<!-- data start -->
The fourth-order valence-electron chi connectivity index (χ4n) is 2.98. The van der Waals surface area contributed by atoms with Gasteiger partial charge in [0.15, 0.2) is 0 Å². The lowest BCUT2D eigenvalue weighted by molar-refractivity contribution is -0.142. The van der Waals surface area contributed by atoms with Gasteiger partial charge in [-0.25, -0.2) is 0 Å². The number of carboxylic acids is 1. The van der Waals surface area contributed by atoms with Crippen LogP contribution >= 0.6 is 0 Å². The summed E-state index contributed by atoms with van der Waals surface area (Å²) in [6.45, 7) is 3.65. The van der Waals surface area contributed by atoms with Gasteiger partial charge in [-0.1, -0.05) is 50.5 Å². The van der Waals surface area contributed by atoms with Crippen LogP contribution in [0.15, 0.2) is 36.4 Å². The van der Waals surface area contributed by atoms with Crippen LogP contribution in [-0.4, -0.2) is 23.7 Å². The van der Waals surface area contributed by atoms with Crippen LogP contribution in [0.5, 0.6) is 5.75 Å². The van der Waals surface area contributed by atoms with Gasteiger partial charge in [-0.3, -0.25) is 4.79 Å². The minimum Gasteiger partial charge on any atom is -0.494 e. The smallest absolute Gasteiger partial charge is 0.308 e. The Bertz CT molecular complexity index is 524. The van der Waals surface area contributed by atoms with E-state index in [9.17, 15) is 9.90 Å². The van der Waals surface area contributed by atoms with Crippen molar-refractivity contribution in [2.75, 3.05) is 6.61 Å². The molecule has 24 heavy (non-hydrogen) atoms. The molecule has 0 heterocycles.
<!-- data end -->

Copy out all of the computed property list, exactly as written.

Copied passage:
The fourth-order valence-electron chi connectivity index (χ4n) is 2.98. The van der Waals surface area contributed by atoms with Gasteiger partial charge in [0.15, 0.2) is 0 Å². The lowest BCUT2D eigenvalue weighted by molar-refractivity contribution is -0.142. The van der Waals surface area contributed by atoms with Gasteiger partial charge in [-0.25, -0.2) is 0 Å². The number of carboxylic acids is 1. The van der Waals surface area contributed by atoms with Crippen LogP contribution >= 0.6 is 0 Å². The summed E-state index contributed by atoms with van der Waals surface area (Å²) in [6.45, 7) is 3.65. The van der Waals surface area contributed by atoms with Gasteiger partial charge in [-0.1, -0.05) is 50.5 Å². The van der Waals surface area contributed by atoms with Crippen LogP contribution in [0.15, 0.2) is 36.4 Å². The van der Waals surface area contributed by atoms with Crippen LogP contribution in [-0.4, -0.2) is 23.7 Å². The van der Waals surface area contributed by atoms with Crippen LogP contribution in [0.5, 0.6) is 5.75 Å². The van der Waals surface area contributed by atoms with Gasteiger partial charge in [-0.3, -0.25) is 4.79 Å². The minimum Gasteiger partial charge on any atom is -0.494 e. The smallest absolute Gasteiger partial charge is 0.308 e. The Bertz CT molecular complexity index is 524. The van der Waals surface area contributed by atoms with E-state index in [9.17, 15) is 9.90 Å². The van der Waals surface area contributed by atoms with Crippen molar-refractivity contribution in [2.75, 3.05) is 6.61 Å². The molecule has 24 heavy (non-hydrogen) atoms. The molecule has 0 heterocycles.